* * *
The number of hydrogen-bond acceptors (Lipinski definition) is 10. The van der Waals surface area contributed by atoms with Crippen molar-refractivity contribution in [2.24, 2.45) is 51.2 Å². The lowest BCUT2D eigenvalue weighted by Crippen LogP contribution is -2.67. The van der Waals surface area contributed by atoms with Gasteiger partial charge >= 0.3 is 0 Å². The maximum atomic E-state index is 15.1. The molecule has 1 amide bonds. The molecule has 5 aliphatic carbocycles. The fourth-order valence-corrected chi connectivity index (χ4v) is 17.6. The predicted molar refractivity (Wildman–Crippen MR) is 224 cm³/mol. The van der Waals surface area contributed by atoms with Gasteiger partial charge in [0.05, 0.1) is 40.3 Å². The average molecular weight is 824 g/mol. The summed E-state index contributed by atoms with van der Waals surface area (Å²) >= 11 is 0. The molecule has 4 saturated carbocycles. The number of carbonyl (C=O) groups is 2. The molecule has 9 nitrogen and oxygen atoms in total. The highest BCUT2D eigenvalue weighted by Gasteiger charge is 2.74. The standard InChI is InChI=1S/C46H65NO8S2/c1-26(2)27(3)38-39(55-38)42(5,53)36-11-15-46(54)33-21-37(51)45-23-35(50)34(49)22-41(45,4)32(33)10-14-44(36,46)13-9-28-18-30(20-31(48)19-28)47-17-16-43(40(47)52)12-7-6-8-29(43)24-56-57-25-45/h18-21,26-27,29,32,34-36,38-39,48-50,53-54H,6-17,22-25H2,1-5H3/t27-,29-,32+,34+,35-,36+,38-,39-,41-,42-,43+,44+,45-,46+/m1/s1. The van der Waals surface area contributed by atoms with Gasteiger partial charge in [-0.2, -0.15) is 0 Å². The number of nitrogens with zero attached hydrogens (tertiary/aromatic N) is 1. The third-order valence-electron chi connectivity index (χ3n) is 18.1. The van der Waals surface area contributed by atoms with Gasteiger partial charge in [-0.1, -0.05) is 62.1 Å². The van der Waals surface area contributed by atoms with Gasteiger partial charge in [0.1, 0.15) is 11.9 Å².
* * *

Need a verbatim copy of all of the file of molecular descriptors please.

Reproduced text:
The number of hydrogen-bond acceptors (Lipinski definition) is 10. The van der Waals surface area contributed by atoms with Crippen molar-refractivity contribution in [2.24, 2.45) is 51.2 Å². The lowest BCUT2D eigenvalue weighted by Crippen LogP contribution is -2.67. The van der Waals surface area contributed by atoms with Gasteiger partial charge >= 0.3 is 0 Å². The maximum atomic E-state index is 15.1. The molecule has 1 amide bonds. The molecule has 5 aliphatic carbocycles. The fourth-order valence-corrected chi connectivity index (χ4v) is 17.6. The predicted molar refractivity (Wildman–Crippen MR) is 224 cm³/mol. The van der Waals surface area contributed by atoms with Gasteiger partial charge in [0.05, 0.1) is 40.3 Å². The average molecular weight is 824 g/mol. The summed E-state index contributed by atoms with van der Waals surface area (Å²) >= 11 is 0. The molecule has 4 saturated carbocycles. The number of carbonyl (C=O) groups is 2. The molecule has 9 nitrogen and oxygen atoms in total. The highest BCUT2D eigenvalue weighted by Gasteiger charge is 2.74. The standard InChI is InChI=1S/C46H65NO8S2/c1-26(2)27(3)38-39(55-38)42(5,53)36-11-15-46(54)33-21-37(51)45-23-35(50)34(49)22-41(45,4)32(33)10-14-44(36,46)13-9-28-18-30(20-31(48)19-28)47-17-16-43(40(47)52)12-7-6-8-29(43)24-56-57-25-45/h18-21,26-27,29,32,34-36,38-39,48-50,53-54H,6-17,22-25H2,1-5H3/t27-,29-,32+,34+,35-,36+,38-,39-,41-,42-,43+,44+,45-,46+/m1/s1. The van der Waals surface area contributed by atoms with Gasteiger partial charge in [-0.2, -0.15) is 0 Å². The number of nitrogens with zero attached hydrogens (tertiary/aromatic N) is 1. The third-order valence-electron chi connectivity index (χ3n) is 18.1. The van der Waals surface area contributed by atoms with Gasteiger partial charge in [-0.1, -0.05) is 62.1 Å². The van der Waals surface area contributed by atoms with Gasteiger partial charge in [0.1, 0.15) is 11.9 Å².